SELinux is famous for its thorough access control over the whole Linux box, but also notorious for the steep learning curve. The bundled open-source Reference Policy provides detailed security rules for a common Linux system, using the SELinux mechanism. However, system administrators usually have to tinker for the particular needs, on top of the Policy. Usually, it is done by audit2allow disregarding all denies, or fiddling the subject/object types using chcon to bypass the Policy denial. Such trial-and-error activities usually open an inadvertent vulnerability because it lacks security review. Even with the review in place, most people do not have enough knowledge to judge the effects of the alteration. Hence, SELinux is always a black-magic around IT personnels.
In the meantime, thanks to the rise of cybersecurity attacks, people today pay much more attention to the light-weight solutions like whitelisting. In short, it is allowing or denying the program (or any subject) at the time of invocation. Its simplicity brings the popularity, to an extent that some people believe whitelisting is everything to security. To support the thinking, we made an experiment throwing away the Reference Policy and craft a so-called WhiteList Policy using the SELinux framework from scratch. It is intended to show 1) the loaded policy determines easy-to-use or not, not SELinux mechanism; 2) solution to security issues is a trade-off between many aspects, convenience and completeness especially; 3) there is always a gap between the theory and the practice on all security solutions , even the one simple as whitelist.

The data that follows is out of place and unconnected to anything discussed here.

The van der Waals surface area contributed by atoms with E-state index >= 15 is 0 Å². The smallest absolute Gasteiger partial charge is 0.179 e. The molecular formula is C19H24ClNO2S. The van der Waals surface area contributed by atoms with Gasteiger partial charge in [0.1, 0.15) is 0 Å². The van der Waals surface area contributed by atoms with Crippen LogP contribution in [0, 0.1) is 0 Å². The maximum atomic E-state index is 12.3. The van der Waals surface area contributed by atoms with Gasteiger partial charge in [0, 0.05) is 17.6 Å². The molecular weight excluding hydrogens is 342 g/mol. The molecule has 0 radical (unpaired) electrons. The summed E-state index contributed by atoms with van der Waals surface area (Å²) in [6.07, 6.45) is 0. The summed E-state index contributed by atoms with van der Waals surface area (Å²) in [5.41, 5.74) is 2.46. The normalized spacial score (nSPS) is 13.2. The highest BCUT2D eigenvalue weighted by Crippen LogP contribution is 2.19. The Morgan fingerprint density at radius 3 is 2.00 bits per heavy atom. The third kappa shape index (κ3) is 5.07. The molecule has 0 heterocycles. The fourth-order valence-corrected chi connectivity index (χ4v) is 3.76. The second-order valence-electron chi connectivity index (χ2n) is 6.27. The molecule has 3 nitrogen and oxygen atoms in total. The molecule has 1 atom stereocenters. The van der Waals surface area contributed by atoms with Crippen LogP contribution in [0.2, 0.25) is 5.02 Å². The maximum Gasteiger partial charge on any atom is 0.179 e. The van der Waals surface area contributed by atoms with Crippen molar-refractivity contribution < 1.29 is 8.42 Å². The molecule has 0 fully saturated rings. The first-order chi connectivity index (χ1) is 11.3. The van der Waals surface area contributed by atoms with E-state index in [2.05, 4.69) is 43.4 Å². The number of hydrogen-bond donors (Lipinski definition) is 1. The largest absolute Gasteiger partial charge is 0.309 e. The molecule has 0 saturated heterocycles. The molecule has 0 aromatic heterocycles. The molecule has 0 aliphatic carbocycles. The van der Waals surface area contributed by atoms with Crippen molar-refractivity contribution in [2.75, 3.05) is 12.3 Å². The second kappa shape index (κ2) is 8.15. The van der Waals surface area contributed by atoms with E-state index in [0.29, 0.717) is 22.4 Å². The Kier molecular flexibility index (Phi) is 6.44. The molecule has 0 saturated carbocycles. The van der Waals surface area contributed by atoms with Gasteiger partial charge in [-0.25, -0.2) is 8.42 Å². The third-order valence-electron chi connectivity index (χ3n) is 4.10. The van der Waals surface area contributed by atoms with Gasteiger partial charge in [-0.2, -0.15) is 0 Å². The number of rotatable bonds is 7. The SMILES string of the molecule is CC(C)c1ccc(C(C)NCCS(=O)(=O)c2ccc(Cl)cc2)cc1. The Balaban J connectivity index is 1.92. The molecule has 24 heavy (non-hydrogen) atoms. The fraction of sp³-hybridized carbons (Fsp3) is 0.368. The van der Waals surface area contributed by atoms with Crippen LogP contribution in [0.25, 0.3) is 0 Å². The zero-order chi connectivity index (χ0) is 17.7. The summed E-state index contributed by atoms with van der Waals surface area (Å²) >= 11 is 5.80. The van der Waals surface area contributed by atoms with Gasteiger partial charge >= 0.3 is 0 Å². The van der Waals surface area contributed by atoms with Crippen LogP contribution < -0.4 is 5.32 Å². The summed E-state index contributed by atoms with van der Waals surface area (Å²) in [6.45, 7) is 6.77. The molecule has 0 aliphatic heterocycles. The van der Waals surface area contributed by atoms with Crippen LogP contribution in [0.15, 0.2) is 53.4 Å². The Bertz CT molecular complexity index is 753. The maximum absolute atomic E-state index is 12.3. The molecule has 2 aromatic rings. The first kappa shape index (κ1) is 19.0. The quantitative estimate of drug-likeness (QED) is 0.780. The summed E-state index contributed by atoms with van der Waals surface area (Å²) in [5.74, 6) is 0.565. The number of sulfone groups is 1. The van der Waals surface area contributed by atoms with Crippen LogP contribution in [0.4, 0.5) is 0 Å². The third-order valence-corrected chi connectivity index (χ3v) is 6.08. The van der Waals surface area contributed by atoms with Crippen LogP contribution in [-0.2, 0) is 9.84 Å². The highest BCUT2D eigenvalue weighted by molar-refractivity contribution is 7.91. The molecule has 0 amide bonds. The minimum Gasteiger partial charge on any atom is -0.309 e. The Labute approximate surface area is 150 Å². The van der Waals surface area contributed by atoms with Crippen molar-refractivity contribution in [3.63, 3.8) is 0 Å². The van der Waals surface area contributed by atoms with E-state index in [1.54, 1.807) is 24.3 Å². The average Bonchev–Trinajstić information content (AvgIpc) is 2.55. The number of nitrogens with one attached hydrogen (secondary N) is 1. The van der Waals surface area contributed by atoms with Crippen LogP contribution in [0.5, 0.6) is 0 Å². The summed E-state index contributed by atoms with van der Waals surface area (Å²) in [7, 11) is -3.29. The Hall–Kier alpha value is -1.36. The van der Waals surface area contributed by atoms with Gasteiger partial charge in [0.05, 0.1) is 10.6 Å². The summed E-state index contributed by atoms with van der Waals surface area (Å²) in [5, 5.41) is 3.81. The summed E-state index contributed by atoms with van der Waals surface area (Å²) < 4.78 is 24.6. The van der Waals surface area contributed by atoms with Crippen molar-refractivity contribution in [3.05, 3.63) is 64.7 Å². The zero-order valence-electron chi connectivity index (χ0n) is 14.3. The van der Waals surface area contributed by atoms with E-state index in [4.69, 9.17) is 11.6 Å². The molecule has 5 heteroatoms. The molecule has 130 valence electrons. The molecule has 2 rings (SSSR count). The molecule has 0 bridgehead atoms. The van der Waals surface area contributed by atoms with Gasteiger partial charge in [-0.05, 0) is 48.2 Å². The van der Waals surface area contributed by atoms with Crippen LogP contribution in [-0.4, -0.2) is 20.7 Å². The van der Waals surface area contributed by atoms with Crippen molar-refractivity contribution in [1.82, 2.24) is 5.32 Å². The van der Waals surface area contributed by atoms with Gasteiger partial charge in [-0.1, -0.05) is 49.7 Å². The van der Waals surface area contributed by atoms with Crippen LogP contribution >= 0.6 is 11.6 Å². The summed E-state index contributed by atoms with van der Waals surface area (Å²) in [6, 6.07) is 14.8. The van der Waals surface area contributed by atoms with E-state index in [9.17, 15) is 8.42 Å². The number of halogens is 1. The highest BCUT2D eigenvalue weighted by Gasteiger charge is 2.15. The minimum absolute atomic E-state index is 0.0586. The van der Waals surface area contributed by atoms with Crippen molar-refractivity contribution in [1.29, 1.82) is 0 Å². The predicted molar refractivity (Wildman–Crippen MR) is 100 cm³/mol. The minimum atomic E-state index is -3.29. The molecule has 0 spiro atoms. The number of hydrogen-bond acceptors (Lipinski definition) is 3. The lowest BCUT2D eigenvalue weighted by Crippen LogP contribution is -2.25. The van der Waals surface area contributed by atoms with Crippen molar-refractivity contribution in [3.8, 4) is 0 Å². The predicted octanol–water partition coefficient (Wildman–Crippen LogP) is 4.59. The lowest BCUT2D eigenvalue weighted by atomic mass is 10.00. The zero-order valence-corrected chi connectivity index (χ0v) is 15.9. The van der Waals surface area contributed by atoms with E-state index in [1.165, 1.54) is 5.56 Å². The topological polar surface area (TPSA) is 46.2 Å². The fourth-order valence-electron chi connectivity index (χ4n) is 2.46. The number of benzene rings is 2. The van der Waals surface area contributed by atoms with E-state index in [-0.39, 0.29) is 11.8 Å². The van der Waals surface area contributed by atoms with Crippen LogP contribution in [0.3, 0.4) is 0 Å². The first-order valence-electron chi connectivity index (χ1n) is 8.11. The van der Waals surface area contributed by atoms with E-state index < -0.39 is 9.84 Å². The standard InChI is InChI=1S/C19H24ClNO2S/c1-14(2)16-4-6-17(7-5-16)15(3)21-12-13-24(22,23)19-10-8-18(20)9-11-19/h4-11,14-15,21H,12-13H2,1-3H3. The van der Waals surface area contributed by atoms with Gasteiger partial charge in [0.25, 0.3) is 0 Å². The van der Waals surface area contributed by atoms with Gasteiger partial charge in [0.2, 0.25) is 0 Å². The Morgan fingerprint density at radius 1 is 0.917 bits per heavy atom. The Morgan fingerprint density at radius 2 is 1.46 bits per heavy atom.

Work in ITRI ICL, Division for Cyber and Data Security as Associate Engineer. Hope to bring the Confidentiality, Integrity and Availability to the system via access control.
Work in ITRI ICL, Division for Cyber and Data Security as Deputy Technical Manager. Now lead Application WhiteList defense project, and participate in Linux Foundation related activity. Hope to promote SELinux in Taiwan and help company pass Cybersecurity standards.